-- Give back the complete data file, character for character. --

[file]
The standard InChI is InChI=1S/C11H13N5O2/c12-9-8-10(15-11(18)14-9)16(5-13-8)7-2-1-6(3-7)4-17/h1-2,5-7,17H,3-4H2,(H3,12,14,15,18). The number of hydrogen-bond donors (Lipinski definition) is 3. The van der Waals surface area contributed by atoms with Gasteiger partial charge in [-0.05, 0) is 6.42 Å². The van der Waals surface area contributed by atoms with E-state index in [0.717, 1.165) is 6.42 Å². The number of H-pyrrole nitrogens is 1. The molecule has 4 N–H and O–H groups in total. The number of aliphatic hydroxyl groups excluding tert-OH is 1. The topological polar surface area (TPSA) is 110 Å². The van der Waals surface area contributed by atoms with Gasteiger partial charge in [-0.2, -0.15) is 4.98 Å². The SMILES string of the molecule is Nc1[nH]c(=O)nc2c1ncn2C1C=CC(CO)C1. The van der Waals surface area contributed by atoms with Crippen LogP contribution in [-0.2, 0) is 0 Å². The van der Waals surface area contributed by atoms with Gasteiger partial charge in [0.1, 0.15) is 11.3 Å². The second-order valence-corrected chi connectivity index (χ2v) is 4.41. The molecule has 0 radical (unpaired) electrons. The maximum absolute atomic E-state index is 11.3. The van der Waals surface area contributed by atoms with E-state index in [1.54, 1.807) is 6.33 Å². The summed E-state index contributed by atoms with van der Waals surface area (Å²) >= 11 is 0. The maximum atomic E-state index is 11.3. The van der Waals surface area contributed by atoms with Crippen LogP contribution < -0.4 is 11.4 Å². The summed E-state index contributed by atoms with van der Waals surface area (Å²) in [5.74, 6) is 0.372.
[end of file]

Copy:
The standard InChI is InChI=1S/C11H13N5O2/c12-9-8-10(15-11(18)14-9)16(5-13-8)7-2-1-6(3-7)4-17/h1-2,5-7,17H,3-4H2,(H3,12,14,15,18). The number of hydrogen-bond donors (Lipinski definition) is 3. The van der Waals surface area contributed by atoms with Gasteiger partial charge in [-0.05, 0) is 6.42 Å². The van der Waals surface area contributed by atoms with E-state index in [0.717, 1.165) is 6.42 Å². The number of H-pyrrole nitrogens is 1. The molecule has 4 N–H and O–H groups in total. The number of aliphatic hydroxyl groups excluding tert-OH is 1. The topological polar surface area (TPSA) is 110 Å². The van der Waals surface area contributed by atoms with Gasteiger partial charge in [-0.2, -0.15) is 4.98 Å². The SMILES string of the molecule is Nc1[nH]c(=O)nc2c1ncn2C1C=CC(CO)C1. The van der Waals surface area contributed by atoms with Crippen LogP contribution in [-0.2, 0) is 0 Å². The van der Waals surface area contributed by atoms with Gasteiger partial charge in [0.1, 0.15) is 11.3 Å². The second-order valence-corrected chi connectivity index (χ2v) is 4.41. The molecule has 0 radical (unpaired) electrons. The maximum absolute atomic E-state index is 11.3. The van der Waals surface area contributed by atoms with E-state index in [1.54, 1.807) is 6.33 Å². The summed E-state index contributed by atoms with van der Waals surface area (Å²) >= 11 is 0. The maximum atomic E-state index is 11.3. The van der Waals surface area contributed by atoms with Crippen LogP contribution < -0.4 is 11.4 Å². The summed E-state index contributed by atoms with van der Waals surface area (Å²) in [5.74, 6) is 0.372.